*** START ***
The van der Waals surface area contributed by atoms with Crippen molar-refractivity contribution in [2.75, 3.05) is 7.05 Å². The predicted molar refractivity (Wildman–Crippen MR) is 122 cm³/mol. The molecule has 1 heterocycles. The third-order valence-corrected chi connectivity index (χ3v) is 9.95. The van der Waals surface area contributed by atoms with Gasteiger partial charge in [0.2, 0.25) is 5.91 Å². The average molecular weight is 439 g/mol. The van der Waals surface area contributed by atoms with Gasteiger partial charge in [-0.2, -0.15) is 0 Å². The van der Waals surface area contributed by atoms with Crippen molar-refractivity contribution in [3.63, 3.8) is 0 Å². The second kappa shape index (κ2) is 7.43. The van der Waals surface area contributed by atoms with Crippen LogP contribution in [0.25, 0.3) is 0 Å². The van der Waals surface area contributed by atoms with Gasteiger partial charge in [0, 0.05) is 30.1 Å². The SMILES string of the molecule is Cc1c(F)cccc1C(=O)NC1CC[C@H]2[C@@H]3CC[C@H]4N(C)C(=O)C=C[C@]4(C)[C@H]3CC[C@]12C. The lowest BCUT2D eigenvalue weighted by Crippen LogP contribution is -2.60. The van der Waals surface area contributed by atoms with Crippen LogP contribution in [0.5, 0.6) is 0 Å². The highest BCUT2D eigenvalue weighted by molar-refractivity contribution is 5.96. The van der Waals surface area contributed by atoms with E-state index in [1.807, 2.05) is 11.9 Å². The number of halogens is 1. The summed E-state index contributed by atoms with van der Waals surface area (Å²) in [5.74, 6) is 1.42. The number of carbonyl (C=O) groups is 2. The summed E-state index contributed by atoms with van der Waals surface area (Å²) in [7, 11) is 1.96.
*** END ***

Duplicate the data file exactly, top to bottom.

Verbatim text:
The van der Waals surface area contributed by atoms with Crippen molar-refractivity contribution in [2.75, 3.05) is 7.05 Å². The predicted molar refractivity (Wildman–Crippen MR) is 122 cm³/mol. The molecule has 1 heterocycles. The third-order valence-corrected chi connectivity index (χ3v) is 9.95. The van der Waals surface area contributed by atoms with Gasteiger partial charge in [0.2, 0.25) is 5.91 Å². The average molecular weight is 439 g/mol. The van der Waals surface area contributed by atoms with Gasteiger partial charge in [-0.2, -0.15) is 0 Å². The van der Waals surface area contributed by atoms with Crippen molar-refractivity contribution in [3.63, 3.8) is 0 Å². The second kappa shape index (κ2) is 7.43. The van der Waals surface area contributed by atoms with Crippen LogP contribution in [0.25, 0.3) is 0 Å². The van der Waals surface area contributed by atoms with Gasteiger partial charge in [0, 0.05) is 30.1 Å². The SMILES string of the molecule is Cc1c(F)cccc1C(=O)NC1CC[C@H]2[C@@H]3CC[C@H]4N(C)C(=O)C=C[C@]4(C)[C@H]3CC[C@]12C. The lowest BCUT2D eigenvalue weighted by Crippen LogP contribution is -2.60. The van der Waals surface area contributed by atoms with Crippen LogP contribution in [0.5, 0.6) is 0 Å². The highest BCUT2D eigenvalue weighted by molar-refractivity contribution is 5.96. The van der Waals surface area contributed by atoms with E-state index in [1.807, 2.05) is 11.9 Å². The number of halogens is 1. The summed E-state index contributed by atoms with van der Waals surface area (Å²) in [5.74, 6) is 1.42. The number of carbonyl (C=O) groups is 2. The summed E-state index contributed by atoms with van der Waals surface area (Å²) in [7, 11) is 1.96.